How to make your kitchen gluten free

6. cleaning

If you have just been diagnosed celiac one of the first things you will have to do is sort out your kitchen. It can be cathartic, making a clean sweep and  creating a space where you can cook food that is going to be safe for you to eat. I like to think of it as a decontamination process, it sounds more dramatic than just having a Spring Clean.

It can be intimidating, trying to figure out where to start and even more so if you share this kitchen with other people who aren’t celiac. Whether you share with a spouse, partner, room-mate or children you will need to explain to them what celiac is and how integral eating gluten free and being able to prepare food in a gluten free environment is to your health. If they are reasonable human beings they will want you to be well and will therefore work with you. If not you should raise a haughty eyebrow and throw some science in their direction, tell them this isn’t a fad you are indulging it is a medical necessity.

The ideal scenario is that everyone would eat gluten free but this is not a reasonable expectation in most households.

If you are sharing a space ask for a cupboard of your own or ask if one cupboard can be assigned to gluten containing food with everywhere else being gluten free. The next step is to start dividing food stuffs into two piles, GF and non GF, the non GF stuff goes in it’s assigned space (or the bin) and the GF stuff is put to one side while you clean.  Go by the food lists given to you by your gastroenterologist or dietician. Read the labels carefully and if there are ingredients you aren’t sure of check the internet or call your dietician. The Celiac Society of Ireland is a great resource and regularly updates it’s GF food list.

While everyday housekeeping is not something I get excited about there is something deeply satisfying about a good proper clear out. Put on some music , much to my boyfriends disdain I find Muse to be excellent cleaning music, find some clothes that you don’t mind getting wrecked and throw on the rubber gloves.

First thing, get all your tea towels and dish cloths and put them in the wash. Throw out your dish sponge, brush or what ever it is you use to wash the dishes, if there was gluten on the plate it washed there is most likely gluten on the sponge.

If you have a dishwasher load it to wash all your plates, cups, cutlery and whatever dishwasher friendly pots and baking utensils you have. If you don’t then fill the sink with hot water and get scrubbing. If you have baking tins that you can’t get pristinely clean then either assign them to non GF baking only, give them away or bin them.

Clean out your cupboards, if you can get a hoover in there than use the nozzle and get in to the corners, be as thorough as you can. Then wash them out, I am a fan of  using baking (bread) soda and distilled white vinegar to clean, it is not toxic, child and pet friendly,effective and cheap. Sprinkle the surface with baking soda and spray on the distilled vinegar, there will be a  chemical reaction and the mix will froth a bit, this is great for breaking down grease. The baking soda will act as an exfoliant while you are scrubbing and will get the surface really clean. Rinse out your cloth and wipe down the shelves, do this a few times until you are happy that every last crumb is gone and then use some kitchen paper to dry the cupboard.  If you have very expensive, high end work tops and cupboards you should use cleaning products suitable for those surfaces.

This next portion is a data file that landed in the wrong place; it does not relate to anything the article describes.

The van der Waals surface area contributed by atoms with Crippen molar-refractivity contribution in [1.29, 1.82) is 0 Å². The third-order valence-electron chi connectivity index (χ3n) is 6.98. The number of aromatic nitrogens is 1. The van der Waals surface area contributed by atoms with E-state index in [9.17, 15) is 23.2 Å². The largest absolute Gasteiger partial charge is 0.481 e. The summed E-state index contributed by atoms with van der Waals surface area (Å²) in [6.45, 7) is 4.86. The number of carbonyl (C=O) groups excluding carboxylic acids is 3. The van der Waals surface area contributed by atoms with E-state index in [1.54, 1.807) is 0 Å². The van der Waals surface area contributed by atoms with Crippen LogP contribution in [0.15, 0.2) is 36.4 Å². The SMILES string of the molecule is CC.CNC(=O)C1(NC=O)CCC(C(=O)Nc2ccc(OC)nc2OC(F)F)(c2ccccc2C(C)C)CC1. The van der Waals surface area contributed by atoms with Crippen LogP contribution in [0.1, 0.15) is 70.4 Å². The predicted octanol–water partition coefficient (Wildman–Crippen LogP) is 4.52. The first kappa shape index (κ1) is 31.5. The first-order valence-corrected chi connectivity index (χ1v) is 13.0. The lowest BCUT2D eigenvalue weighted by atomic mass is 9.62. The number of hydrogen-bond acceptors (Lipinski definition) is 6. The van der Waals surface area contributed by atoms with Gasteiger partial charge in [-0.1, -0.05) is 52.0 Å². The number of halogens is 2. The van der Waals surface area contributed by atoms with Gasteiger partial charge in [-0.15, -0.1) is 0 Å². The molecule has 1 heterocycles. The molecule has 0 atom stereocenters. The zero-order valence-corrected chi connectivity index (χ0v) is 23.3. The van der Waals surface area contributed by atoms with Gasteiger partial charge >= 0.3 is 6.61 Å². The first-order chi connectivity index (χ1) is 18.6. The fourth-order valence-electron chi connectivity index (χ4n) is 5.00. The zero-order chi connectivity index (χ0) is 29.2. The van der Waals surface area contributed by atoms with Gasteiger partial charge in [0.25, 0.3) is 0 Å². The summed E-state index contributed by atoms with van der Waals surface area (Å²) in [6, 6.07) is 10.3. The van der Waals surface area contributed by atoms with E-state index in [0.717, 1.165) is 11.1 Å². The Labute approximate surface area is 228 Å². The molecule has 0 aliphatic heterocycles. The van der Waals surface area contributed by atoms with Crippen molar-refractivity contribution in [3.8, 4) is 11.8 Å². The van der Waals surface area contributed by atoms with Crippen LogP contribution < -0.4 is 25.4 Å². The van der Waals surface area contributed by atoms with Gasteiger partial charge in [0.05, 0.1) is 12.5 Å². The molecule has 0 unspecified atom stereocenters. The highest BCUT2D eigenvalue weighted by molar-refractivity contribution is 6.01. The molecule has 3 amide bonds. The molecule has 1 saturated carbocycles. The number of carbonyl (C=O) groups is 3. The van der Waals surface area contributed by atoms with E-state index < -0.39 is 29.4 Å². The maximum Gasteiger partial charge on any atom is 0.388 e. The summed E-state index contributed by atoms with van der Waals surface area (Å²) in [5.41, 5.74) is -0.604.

Repeat this process in your fridge, microwave and on your work tops and cooker. Scrub your hob, grill and oven shelves.  As you are on a roll you should clean the interior of your oven using the oven cleaner of your choice.

If you have a toaster then bid it a fond farewell, you will never get all the crumbs out. Do not think it is ok to keep on using the toaster for GF and non GF bread, even if you have a four slice toaster where you have designated one half GF and the other non GF, crumbs will travel. You could use toaster bags, I find them fiddly and prefer to use the grill but I do know people who swear by them, particularly if they are making toast in an office kitchen that does not have a dedicated GF toaster.

Invest in two pasta colanders, it will make your life easier . If you bake then invest in a new sieve and baking tins. I haven’t baked with non GF flour since I was diagnosed as flour makes dust which can be inhaled so everything I bake with is GF.

Invest in storage jars and containers. I have a fine collection of large glass pickle and sauerkraut jars that I have cleaned out and use to store flour, sugar, open bags of dried pasta, rice, herbs, gelatin etc. If you have a shared space this is a good way of avoiding cross contamination. Don’t share butter or dairy spreads, if you use a spread buy a separate tub for your use only. If you listen your better angels and use lovely, salty butter then invest in two butter dishes, one for you and one for non GF use. This rule applies to pretty much anything you would use a knife or spoon to get at, jam, mustard, relish, peanut butter etc. Squeeze bottles of mayonnaise and tomato sauce are excellent for shared use.

Wipe down work surfaces before you prepare food just in case. If you are sharing the grill and don’t feel like washing it between cooking non GF and GF sausages or meting cheese on GF and non GF toast then tin foil is your friend, I go through a lot of tinfoil.

Use common sense and be vigilant, this vigilance will become second nature before you know it and being careful won’t seem like an effort.

3 thoughts on “How to make your kitchen gluten free

  1. Love the tips!! I thought you did a great job hitting all the top points for a new celiac. I honestly can’t remember all the cleaning I did anymore!


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